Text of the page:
The number of people directly associated with the First Fleet will probably never be exactly established, and all accounts of the event vary slightly. Gillen (see References below, p. 445) gives the following statistics:
Embarked at Portsmouth
Landed at Port Jackson
During the voyage there were 22 births (13 boys, 9 girls), while 69 people either died, were discharged, or deserted (61 males and 8 females). As no complete crew musters have survived for the six transports and three storeships, there may have been as many as 110 more seamen. See section below for list of notable Fleet members.
The decision to send convicts to Botany Bay was taken by the British Government on 18 August 1786, with the responsibility to organise and choose officials falling on then Home Secretary, Lord Sydney and his junior, Evan Nepean. Botany Bay is a bay in Sydney, New South Wales, a few kilometres south of the Sydney central business district. Her Majesty's Government, or when the monarch is male His Majesty's Government, is the title used by the Government of the United Kingdom, based at Events 293 BC - The oldest known Roman temple to Venus is founded starting the institution of Vinalia Rustica. Year 1786 ( MDCCLXXXVI) was a Common year starting on Sunday (link will display the full calendar of the Gregorian calendar (or a Common Thomas Townshend 1st Viscount Sydney ( 24 February 1732 - 30 June 1800) was a British politician who held several important Cabinet posts in Sir Evan Nepean 1st Baronet PC ( 9 July 1751 or 1753 St Stephens near Saltash, Cornwall &ndash 2 October 1822 Preparations to obtain ships, convicts, guards and provisions began soon after. At the time the five hulks in service held about 1300 men, and selected convicts, including women from county gaols were transferred to the hulk Dunkirk at Plymouth and the New Gaol in Southwark. A hulk is a Ship that is afloat but incapable of going to sea Plymouth ( is a city and unitary authority area on the coast of Devon, England about south west of London. Southwark or The Borough is an area of south-east London in the London Borough of Southwark, situated 1 Optimistically, it was hoped to be able to sail in October, but a series of postponements were made. In mid April 1787 the St James's Chronicle commented that “strange as it may appear, we are credibly informed of the Fact that the Transports for Botany Bay have not as yet sailed". [Gillen, p. xxiv]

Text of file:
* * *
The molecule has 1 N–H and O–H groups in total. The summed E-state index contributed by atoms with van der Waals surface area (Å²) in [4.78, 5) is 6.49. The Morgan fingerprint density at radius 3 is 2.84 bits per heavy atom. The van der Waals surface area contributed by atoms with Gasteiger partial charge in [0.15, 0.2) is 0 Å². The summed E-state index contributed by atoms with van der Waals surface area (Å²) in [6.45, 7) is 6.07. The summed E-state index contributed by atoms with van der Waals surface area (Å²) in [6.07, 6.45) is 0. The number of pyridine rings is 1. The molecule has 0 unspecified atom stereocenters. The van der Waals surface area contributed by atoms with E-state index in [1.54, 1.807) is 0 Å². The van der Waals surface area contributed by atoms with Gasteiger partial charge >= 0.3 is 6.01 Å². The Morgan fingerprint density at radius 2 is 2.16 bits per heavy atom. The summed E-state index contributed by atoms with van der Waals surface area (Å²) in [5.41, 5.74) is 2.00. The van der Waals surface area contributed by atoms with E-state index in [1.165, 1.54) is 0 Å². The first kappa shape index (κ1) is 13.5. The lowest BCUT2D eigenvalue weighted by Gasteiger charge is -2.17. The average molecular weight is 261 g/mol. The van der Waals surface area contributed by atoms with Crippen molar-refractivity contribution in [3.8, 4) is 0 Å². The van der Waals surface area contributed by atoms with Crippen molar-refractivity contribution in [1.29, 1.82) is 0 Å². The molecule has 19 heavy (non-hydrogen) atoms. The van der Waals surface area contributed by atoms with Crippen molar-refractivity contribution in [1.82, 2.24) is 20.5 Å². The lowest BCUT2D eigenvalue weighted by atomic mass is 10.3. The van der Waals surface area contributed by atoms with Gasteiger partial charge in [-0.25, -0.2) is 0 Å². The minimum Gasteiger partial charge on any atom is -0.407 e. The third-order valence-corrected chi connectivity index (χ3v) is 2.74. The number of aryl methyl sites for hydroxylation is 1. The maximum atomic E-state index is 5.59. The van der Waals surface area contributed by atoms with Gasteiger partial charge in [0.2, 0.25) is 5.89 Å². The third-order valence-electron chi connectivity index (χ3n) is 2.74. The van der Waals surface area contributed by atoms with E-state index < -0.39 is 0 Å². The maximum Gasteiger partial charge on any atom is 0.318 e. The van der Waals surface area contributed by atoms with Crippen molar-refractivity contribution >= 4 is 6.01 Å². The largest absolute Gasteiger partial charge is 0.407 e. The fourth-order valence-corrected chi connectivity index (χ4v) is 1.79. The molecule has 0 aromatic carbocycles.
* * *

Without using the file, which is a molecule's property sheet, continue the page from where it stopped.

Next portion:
By October 1786, more than 200 marines had volunteered for Botany Bay duty, and Major Robert Ross was chosen to command them. Robert Ross may refer to Robert Ross (British army officer (1766&ndash1814 Robert Ross (CEO, founder and leader of the Muscular Dystrophy The man chosen to lead the expedition, command HMS Sirius, and take on the governorship of the colony, was Captain Arthur Phillip, of whom The First Lord of The Admiralty said, “The little I know of [him] would [not] have led me to select him". Admiral Arthur Phillip RN (11 October 1738 &ndash 31 August 1814 was a British naval Admiraland colonial administrator [Gillen, p. xxiv]